Novelist’s tone changes from Iran to U.S.A.

The Luminous Heart of Jonah S. By Gina B. Nahai;  413 pages. Akashic Books. $29.95

By Janice Steinberg

Janice Steinberg

Janice Steinberg

gina_nahai_bookSAN DIEGO– The term “magic realism” arose to describe the juxtaposition of the everyday and the fantastic in novels by Latin American authors like Gabriel García Márquez. In her first novel, Cry of the Peacock (1992), Gina B. Nahai emerged as a deft practitioner of magic realism set in a very different cultural context—the Jewish community of Iran. Nahai, who was born in Iran and immigrated to Los Angeles shortly before the 1979 revolution, introduced Western readers to a 3,000-year-old community marked, for most of its history, by brutal poverty and oppression … and by a culture rich in folktales. And the novel introduced Nahai—who appeared at the San Diego Jewish Book Fair in November—as a master storyteller with a gift for sensual prose.

Decades of living in the U.S. haven’t dimmed Nahai’s skills as a fabulist. Her latest novel (her fifth), The Luminous Heart of Jonah S., involves a lust for revenge that has its roots in Tehran, with a sleepwalker whose heart glows within his chest at night. Raphael Solyeman is the son of an Iranian Jewish family that prospered under the shah; however, their wealth can’t keep him from roaming the streets in his sleep, “the light from his heart attracting every moth and firefly and nocturnal bird in the city, plus a horde of restless, insomniac ghosts.” On one such semi-conscious ramble, he meets a destitute, hideous Jewess, the Black Bitch of Bushehr. (Nahai’s genius for naming reminds me of Dickens.) After Raphael dies, the Black Bitch shows up with a son that she claims is his, a boy she has named Raphael’s Son, and demands that the Soleymans recognize him as their own. When they refuse, her revenge is titanic: a house floods, a child disappears. Raphael’s Son inherits the insatiable quest for payback, which spans continents as he—along with thousands of Iranian Jews—moves to Los Angeles.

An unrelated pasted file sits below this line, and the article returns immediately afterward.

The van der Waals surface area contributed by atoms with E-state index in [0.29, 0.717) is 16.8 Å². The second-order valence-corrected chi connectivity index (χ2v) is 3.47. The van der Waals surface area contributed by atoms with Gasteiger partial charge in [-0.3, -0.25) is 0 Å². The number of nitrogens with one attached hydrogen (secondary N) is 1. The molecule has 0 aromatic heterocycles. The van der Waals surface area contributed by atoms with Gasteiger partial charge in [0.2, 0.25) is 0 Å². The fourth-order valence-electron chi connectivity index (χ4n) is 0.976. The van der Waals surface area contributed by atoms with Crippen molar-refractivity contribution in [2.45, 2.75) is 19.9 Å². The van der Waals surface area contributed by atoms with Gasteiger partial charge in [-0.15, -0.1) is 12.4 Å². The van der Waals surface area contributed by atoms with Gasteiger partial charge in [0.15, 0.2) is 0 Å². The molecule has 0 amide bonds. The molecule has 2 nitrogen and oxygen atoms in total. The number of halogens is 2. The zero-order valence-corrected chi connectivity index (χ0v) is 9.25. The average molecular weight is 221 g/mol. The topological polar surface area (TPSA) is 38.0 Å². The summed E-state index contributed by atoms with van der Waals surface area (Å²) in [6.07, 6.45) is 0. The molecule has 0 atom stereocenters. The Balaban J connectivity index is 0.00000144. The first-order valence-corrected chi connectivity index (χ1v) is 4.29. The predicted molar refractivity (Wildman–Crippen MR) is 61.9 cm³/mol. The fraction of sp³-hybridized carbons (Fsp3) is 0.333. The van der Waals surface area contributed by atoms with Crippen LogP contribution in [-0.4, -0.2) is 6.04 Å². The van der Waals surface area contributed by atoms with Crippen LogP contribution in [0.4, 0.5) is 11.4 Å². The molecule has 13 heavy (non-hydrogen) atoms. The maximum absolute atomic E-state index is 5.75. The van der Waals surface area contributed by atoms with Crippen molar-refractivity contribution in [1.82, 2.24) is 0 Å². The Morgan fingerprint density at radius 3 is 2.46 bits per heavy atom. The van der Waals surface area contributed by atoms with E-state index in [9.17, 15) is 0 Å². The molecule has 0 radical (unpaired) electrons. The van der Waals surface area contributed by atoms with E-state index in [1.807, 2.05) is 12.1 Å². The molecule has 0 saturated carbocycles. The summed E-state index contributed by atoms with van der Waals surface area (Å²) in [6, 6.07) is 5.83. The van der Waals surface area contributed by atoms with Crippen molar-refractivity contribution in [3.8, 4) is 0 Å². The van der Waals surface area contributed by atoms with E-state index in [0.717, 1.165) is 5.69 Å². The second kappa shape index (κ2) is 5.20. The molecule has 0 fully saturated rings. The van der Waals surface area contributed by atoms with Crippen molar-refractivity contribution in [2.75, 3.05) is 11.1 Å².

Sections of the novel that unfold in Tehran glow like Raphael’s heart, the events mythic in scale and the language intoxicating. A substantial part of the story also takes place in Los Angeles; in fact, the book opens with Raphael’s Son’s murder, and the murder investigation provides the frame in which we learn about the enmity born in Tehran. And, reading the narrative set in Los Angeles, I had the sense of something precious being lost.

The magic realism isn’t gone, not entirely. Nahai’s Los Angeles, like her Tehran, is the setting for otherworldly occurrences. For instance, Raphael’s Son is reported to be sitting in his car, his throat slashed, but by the time the police arrive, his body has vanished. But the Los Angeles chapters are weighted with material detail. Precise times—4:45 a.m., 12:15 p.m.—and descriptions that include ages and heights have the just-the-facts-ma’am style of a dated detective novel. And everything is given a price tag: $2,800 Zegna suits, $700 jeans, a $3,000 table at a posh club, a $1,700,000 Bugatti.

As a critique of the materialism of Los Angeles’s Iranian-Jewish community, the price-tagging is wicked. And Nahai brings a sharp social satirist’s eye to all of post-millennial multi-cultural L.A., in which “all the pharmacists (at Rite-Aid) are Iranian, the cashiers are Filipino, and the store clerks are Latino; white people, it seems, do not work at Rite-Aid.” With the satire, though, comes a snarky tone. No matter how evil her characters are in Iran, Nahai writes them with a certain affection and even wonder, the way we regard monsters in fables. When the location shifts to L.A., the wonder is gone; instead, she’s often snide. That’s no doubt an apt metaphor for the enormous loss that occurs when a culture is exiled from its native soil. But it makes the pleasures of this novel, though they are many, less luminous than they might be.

Steinberg is a freelance writer specializing in coverage of literature and the arts.  Your comment may be posted in the space provided below or sent directly to the author at [email protected]

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